Nearly every musical organization has been airing its contribution to the holiday season, but one can still count on the New York Pops to come up with something especially appealing, as it did with “It’s Christmas Time in the City,” under Music Director Steven Reineke’s baton, at Carnegie Hall on December 18 and 19. Broadway’s Stephanie J. Block and Brian d’Arcy James were featured guests and Judith Clurman and her Essential Voices USA were on hand to enhance the music making. The first evening is the one reviewed.
The Pops began with a grand “Deck the Halls,” arranged by Carmen Dragon, and Essential Voices USA soon joined in. Block’s first solos were a swinging, then thoughtful “It’s the Most Wonderful Time of the Year,” by Edward Pola and George Wyle, in James Kessler’s arrangement, and an enthusiastic “Winter Wonderland,” by Felix Bernard and Richard B. Smith, in what Block called “an Ella Fitzgerald arrangement,” that of Tim Berens. Block and James engaged in a playful “Let It Snow! Let It Snow! Let It Snow!,” by Jule Styne and Sammy Cahn, arranged and orchestrated by Matt Podd, and later kibitzed in Frank Loesser’s “Baby, It’s Cold Outside,” in Fred Barton’s version. James’ initial solos were a hushed, caressing “Christmas Song,” of Robert Wells and Mel Tormé, in James Stephenson’s edition, and a sprightly, jazzy “Jingle Bells,” by James Pierpont, arranged by Charley Harrison and orchestrated by Barton.
Essential Voices USA took center stage with Vince Guaraldi and Lee Mendelson’s “Christmas Time Is Here,” wistful, almost childlike, from “A Charlie Brown Christmas,” with vocal arrangements by Clurman and Reineke. Clurman took to the podium for Essential Voices USA’s most mellifluous “Angels We Have Heard on High,” with the Pops and with Lee Musiker at the piano, in David Chase’s arrangement, with the line “Gloria in excelsis Deo” sung in counterpoint to the rest of the song almost throughout. Reineke and the Pops took center stage again with Katherine K. Davis’ driven ostinato “Little Bolero Boy,” in Robert Wendel’s edition, combining “The Little Drummer Boy” with Maurice Ravel’s “Bolero.”
A Holiday Hits Medley, brainchild of Maestro Reineke, concluded the concert’s first half and consisted of Block’s “All I Want for Christmas Is You,” in full Mariah Carey mode, with Essential Voices USA’s obbligato; Block and the Voices’ “Hard Candy Christmas,” from “Best Little Whorehouse in Texas,” with hints of Dolly Parton and even Celine Dion; Block and James’ rocking “So This Is Christmas;” the full company’s “Feliz Navidad,” with Reineke singing along; and an “All I Want for Christmas Is You” reprise, wrapping it up. Orchestra and chorus welcomed us back after intermission with John Williams’ “Merry Christmas, Merry Christmas,” a ringing fanfare, from “Home Alone Two.”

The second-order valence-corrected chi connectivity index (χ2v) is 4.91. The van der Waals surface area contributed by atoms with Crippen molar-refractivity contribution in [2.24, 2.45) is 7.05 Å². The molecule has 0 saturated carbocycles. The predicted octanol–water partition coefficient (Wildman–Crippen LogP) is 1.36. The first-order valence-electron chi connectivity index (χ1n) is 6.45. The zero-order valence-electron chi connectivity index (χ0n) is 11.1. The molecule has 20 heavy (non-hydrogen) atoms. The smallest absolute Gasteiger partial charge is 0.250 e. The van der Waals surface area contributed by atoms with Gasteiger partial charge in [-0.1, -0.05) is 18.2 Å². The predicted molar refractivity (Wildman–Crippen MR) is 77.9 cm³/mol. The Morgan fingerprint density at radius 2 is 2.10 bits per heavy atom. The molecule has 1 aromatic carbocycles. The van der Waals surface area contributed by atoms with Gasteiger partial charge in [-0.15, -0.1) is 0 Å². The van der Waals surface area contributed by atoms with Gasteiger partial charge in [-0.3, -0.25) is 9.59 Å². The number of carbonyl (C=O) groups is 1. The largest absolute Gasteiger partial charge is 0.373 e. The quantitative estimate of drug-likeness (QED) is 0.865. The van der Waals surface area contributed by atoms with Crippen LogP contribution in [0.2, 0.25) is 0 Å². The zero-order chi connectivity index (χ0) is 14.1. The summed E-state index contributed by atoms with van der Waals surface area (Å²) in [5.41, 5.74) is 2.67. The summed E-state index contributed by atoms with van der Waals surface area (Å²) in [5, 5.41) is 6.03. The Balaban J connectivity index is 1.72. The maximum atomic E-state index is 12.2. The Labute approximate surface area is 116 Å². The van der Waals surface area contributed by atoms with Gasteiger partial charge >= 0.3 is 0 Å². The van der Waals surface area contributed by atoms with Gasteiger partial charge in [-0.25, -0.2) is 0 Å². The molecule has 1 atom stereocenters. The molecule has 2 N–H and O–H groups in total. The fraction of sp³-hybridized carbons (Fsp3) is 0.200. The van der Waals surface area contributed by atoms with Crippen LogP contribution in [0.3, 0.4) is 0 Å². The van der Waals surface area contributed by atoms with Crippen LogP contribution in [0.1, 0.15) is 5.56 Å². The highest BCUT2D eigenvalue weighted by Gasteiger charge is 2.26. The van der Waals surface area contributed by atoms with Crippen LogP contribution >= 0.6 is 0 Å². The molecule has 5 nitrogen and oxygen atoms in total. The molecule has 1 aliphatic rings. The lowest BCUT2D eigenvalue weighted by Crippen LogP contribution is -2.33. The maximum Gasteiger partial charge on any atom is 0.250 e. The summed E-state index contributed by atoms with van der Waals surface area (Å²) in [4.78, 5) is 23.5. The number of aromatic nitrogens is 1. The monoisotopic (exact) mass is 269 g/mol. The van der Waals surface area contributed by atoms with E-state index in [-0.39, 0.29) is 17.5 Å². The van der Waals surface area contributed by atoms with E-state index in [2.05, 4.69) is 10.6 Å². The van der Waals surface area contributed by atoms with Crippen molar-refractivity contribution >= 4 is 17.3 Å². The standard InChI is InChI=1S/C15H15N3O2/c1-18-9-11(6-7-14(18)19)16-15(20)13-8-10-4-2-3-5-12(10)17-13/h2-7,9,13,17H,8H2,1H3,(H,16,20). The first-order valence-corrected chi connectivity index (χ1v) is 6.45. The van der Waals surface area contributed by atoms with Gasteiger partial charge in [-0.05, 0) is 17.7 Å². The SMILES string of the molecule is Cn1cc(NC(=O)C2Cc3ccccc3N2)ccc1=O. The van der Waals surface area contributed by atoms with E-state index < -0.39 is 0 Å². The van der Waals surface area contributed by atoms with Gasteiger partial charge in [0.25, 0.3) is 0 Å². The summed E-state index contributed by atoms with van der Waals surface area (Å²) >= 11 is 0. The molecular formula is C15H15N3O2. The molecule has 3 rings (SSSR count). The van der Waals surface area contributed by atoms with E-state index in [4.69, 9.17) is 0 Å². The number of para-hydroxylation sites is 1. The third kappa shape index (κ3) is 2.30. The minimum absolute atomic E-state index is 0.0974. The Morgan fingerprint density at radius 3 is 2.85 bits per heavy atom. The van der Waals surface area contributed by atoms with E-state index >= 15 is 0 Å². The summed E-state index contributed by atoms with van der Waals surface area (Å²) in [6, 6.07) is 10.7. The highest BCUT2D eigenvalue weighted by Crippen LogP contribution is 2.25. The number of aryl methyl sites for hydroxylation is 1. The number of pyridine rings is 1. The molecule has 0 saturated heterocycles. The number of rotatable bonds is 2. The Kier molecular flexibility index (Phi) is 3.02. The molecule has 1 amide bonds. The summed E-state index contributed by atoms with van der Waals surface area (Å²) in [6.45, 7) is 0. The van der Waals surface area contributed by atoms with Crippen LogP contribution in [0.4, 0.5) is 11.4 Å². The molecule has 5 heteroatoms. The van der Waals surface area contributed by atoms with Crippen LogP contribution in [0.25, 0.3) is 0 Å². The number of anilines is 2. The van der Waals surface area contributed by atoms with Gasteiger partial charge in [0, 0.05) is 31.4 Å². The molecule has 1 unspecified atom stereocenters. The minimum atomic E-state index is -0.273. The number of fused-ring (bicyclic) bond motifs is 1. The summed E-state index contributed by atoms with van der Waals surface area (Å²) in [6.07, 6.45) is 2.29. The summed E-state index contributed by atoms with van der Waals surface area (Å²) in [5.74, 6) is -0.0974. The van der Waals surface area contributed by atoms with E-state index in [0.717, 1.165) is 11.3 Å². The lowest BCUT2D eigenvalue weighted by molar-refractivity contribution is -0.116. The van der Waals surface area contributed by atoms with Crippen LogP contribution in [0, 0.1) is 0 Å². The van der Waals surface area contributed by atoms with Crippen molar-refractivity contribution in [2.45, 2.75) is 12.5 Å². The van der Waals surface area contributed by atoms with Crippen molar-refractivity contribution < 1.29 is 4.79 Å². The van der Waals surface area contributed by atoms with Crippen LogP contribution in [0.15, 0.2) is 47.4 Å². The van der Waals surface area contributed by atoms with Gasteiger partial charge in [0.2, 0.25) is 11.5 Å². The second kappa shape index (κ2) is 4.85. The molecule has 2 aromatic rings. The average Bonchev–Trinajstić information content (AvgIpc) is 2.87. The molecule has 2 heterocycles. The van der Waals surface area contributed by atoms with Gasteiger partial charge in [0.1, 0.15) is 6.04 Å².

James offered Jay Livingston and Ray Evans’ “Silver Bells” with sweet seasonal spirit, obbligato by Essential Voices USA, and arrangement by Reineke. Originally from Saginaw, James gave us his take on Yuletide in his home state in his own lilting and nostalgic composition “Michigan Christmas,” dedicated to his late father, arranged by Dan Lipton, and orchestrated by Brian Usifer. Reineke and the Pops continued with Joseph Carleton Beal and James Ross Boothe’s “Jingle Bell Rock,” begun Dixieland band-style, before the full orchestra joined in, and involving everything from banjo to electric guitar.
Block’s “I’ll Be Home for Christmas,” by Walter Kent and Kim Gannon, proved dulcet and impassioned by turns. In Wesley Whatley and Bill Schermerhorn’s Emmy Award-winning “Yes, Virginia, (there’s a Santa Claus),” featured in Macy’s 2010 Thanksgiving Day Parade; taken from Whatley and Schermerhorn’s musical “Yes, Virginia;” and inspired by the Francis Pharcellus Church’s 1897 New York Sun editorial, answering young Virginia O’Hanlon’s query, Block sincerely limned the essential holiday spirit found within oneself. To the tune of “Jolly Old Saint Nicholas,” Santa Claus, accompanied by his elf, did indeed appear, and took the baton to lead a bit of “It Came upon a Midnight Clear.”
To conclude this holiday gala, Block and Essential Voices USA treated us to a soaring rendition of Adophe Adam and John Sullivan Dwight’s “O Holy Night,” in David T. Clydesdale’s lavish, ever-modulating arrangement, also sung here by Sandi Patty in 2009 and Kelli O’Hara in 2014, and the full company invited us to sing-along with their “O Come All Ye Faithful;” “Hark! The Herald Angels Sing;” “Joy to the World;” “Silent Night,” capped by Essential Voices USA’s vocalise verse; and “We Wish You a Merry Christmas.”
The New York Pops’ season at Carnegie Hall continues on March 11, 2016 at 8 p.m. with “42nd on 57th: Broadway Today,” with Jeremy Jordan and Betsy Wolfe. Visit www.newyorkpops.org
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